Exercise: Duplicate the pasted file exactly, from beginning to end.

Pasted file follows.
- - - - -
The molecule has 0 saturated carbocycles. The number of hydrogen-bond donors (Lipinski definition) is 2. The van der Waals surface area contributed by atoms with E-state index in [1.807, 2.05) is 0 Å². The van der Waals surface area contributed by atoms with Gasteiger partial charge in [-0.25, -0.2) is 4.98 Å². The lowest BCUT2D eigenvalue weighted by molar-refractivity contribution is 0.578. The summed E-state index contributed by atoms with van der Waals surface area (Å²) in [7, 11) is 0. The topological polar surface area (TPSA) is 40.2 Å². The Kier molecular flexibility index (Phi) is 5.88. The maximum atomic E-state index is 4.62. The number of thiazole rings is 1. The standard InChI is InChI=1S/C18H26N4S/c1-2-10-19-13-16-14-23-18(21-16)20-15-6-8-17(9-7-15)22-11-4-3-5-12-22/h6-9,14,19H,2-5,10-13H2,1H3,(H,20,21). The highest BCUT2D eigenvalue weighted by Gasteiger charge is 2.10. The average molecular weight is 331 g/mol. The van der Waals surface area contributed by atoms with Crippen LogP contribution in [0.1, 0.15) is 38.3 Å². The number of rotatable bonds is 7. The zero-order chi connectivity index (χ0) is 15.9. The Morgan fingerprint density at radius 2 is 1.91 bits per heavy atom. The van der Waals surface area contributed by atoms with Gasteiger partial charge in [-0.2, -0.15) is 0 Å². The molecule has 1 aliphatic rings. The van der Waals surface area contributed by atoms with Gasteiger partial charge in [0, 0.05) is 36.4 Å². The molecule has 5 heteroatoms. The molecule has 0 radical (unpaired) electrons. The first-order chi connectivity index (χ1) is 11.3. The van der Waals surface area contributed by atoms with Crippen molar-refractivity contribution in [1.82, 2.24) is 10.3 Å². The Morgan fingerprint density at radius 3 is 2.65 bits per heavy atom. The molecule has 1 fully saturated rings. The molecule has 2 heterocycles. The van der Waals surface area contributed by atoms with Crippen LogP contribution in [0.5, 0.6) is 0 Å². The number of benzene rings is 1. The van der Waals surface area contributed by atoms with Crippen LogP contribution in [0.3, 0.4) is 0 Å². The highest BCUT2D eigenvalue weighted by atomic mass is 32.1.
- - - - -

The molecule has 0 saturated carbocycles. The number of hydrogen-bond donors (Lipinski definition) is 2. The van der Waals surface area contributed by atoms with E-state index in [1.807, 2.05) is 0 Å². The van der Waals surface area contributed by atoms with Gasteiger partial charge in [-0.25, -0.2) is 4.98 Å². The lowest BCUT2D eigenvalue weighted by molar-refractivity contribution is 0.578. The summed E-state index contributed by atoms with van der Waals surface area (Å²) in [7, 11) is 0. The topological polar surface area (TPSA) is 40.2 Å². The Kier molecular flexibility index (Phi) is 5.88. The maximum atomic E-state index is 4.62. The number of thiazole rings is 1. The standard InChI is InChI=1S/C18H26N4S/c1-2-10-19-13-16-14-23-18(21-16)20-15-6-8-17(9-7-15)22-11-4-3-5-12-22/h6-9,14,19H,2-5,10-13H2,1H3,(H,20,21). The highest BCUT2D eigenvalue weighted by Gasteiger charge is 2.10. The average molecular weight is 331 g/mol. The van der Waals surface area contributed by atoms with Crippen LogP contribution in [0.1, 0.15) is 38.3 Å². The number of rotatable bonds is 7. The zero-order chi connectivity index (χ0) is 15.9. The Morgan fingerprint density at radius 2 is 1.91 bits per heavy atom. The van der Waals surface area contributed by atoms with Gasteiger partial charge in [-0.2, -0.15) is 0 Å². The molecule has 1 aliphatic rings. The van der Waals surface area contributed by atoms with Gasteiger partial charge in [0, 0.05) is 36.4 Å². The molecule has 5 heteroatoms. The molecule has 0 radical (unpaired) electrons. The first-order chi connectivity index (χ1) is 11.3. The van der Waals surface area contributed by atoms with Crippen molar-refractivity contribution in [1.82, 2.24) is 10.3 Å². The Morgan fingerprint density at radius 3 is 2.65 bits per heavy atom. The molecule has 1 fully saturated rings. The molecule has 2 heterocycles. The van der Waals surface area contributed by atoms with Crippen LogP contribution in [0.5, 0.6) is 0 Å². The number of benzene rings is 1. The van der Waals surface area contributed by atoms with Crippen LogP contribution in [0.3, 0.4) is 0 Å². The highest BCUT2D eigenvalue weighted by atomic mass is 32.1.